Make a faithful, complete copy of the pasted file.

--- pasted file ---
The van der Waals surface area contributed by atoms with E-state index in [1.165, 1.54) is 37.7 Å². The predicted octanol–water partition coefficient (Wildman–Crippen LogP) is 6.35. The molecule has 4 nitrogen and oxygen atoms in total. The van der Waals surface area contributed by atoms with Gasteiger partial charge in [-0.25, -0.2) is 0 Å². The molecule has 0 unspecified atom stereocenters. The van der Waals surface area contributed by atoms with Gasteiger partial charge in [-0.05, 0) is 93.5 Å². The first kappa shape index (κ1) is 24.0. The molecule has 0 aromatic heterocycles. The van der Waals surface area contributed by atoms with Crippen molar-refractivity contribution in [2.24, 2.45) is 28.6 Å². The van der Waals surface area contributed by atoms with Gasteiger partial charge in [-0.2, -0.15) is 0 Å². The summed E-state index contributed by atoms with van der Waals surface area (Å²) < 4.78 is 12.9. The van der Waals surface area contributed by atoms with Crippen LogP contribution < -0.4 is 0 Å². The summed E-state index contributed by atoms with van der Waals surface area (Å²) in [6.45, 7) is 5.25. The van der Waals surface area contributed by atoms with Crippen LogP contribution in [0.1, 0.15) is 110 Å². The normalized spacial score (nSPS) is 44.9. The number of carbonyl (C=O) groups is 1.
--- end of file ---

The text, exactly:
The van der Waals surface area contributed by atoms with E-state index in [1.165, 1.54) is 37.7 Å². The predicted octanol–water partition coefficient (Wildman–Crippen LogP) is 6.35. The molecule has 4 nitrogen and oxygen atoms in total. The van der Waals surface area contributed by atoms with Gasteiger partial charge in [-0.25, -0.2) is 0 Å². The molecule has 0 unspecified atom stereocenters. The van der Waals surface area contributed by atoms with Gasteiger partial charge in [-0.05, 0) is 93.5 Å². The first kappa shape index (κ1) is 24.0. The molecule has 0 aromatic heterocycles. The van der Waals surface area contributed by atoms with Crippen molar-refractivity contribution in [2.24, 2.45) is 28.6 Å². The van der Waals surface area contributed by atoms with Gasteiger partial charge in [-0.2, -0.15) is 0 Å². The summed E-state index contributed by atoms with van der Waals surface area (Å²) < 4.78 is 12.9. The van der Waals surface area contributed by atoms with Crippen LogP contribution < -0.4 is 0 Å². The summed E-state index contributed by atoms with van der Waals surface area (Å²) in [6.45, 7) is 5.25. The van der Waals surface area contributed by atoms with Crippen LogP contribution in [0.1, 0.15) is 110 Å². The normalized spacial score (nSPS) is 44.9. The number of carbonyl (C=O) groups is 1.